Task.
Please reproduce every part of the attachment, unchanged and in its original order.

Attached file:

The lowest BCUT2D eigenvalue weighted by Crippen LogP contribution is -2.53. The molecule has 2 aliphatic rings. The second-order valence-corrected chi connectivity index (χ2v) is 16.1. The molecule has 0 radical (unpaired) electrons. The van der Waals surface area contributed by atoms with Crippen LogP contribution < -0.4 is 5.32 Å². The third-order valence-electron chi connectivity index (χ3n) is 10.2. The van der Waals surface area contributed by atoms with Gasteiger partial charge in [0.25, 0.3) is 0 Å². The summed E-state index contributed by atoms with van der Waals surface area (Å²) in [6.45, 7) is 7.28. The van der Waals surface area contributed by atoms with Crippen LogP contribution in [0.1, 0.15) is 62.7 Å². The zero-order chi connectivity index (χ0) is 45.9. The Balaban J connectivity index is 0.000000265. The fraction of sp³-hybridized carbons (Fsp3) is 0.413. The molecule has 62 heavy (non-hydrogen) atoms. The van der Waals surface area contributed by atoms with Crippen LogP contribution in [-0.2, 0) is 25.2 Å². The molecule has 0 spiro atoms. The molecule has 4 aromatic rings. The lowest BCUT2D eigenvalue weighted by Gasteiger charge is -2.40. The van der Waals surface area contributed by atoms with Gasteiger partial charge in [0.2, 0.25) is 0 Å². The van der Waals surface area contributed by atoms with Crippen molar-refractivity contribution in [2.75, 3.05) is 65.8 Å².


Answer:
The lowest BCUT2D eigenvalue weighted by Crippen LogP contribution is -2.53. The molecule has 2 aliphatic rings. The second-order valence-corrected chi connectivity index (χ2v) is 16.1. The molecule has 0 radical (unpaired) electrons. The van der Waals surface area contributed by atoms with Crippen LogP contribution < -0.4 is 5.32 Å². The third-order valence-electron chi connectivity index (χ3n) is 10.2. The van der Waals surface area contributed by atoms with Gasteiger partial charge in [0.25, 0.3) is 0 Å². The summed E-state index contributed by atoms with van der Waals surface area (Å²) in [6.45, 7) is 7.28. The van der Waals surface area contributed by atoms with Crippen LogP contribution in [0.1, 0.15) is 62.7 Å². The zero-order chi connectivity index (χ0) is 45.9. The Balaban J connectivity index is 0.000000265. The fraction of sp³-hybridized carbons (Fsp3) is 0.413. The molecule has 62 heavy (non-hydrogen) atoms. The van der Waals surface area contributed by atoms with Crippen LogP contribution in [-0.2, 0) is 25.2 Å². The molecule has 0 spiro atoms. The molecule has 4 aromatic rings. The lowest BCUT2D eigenvalue weighted by Gasteiger charge is -2.40. The van der Waals surface area contributed by atoms with Gasteiger partial charge in [0.2, 0.25) is 0 Å². The van der Waals surface area contributed by atoms with Crippen molar-refractivity contribution in [2.75, 3.05) is 65.8 Å².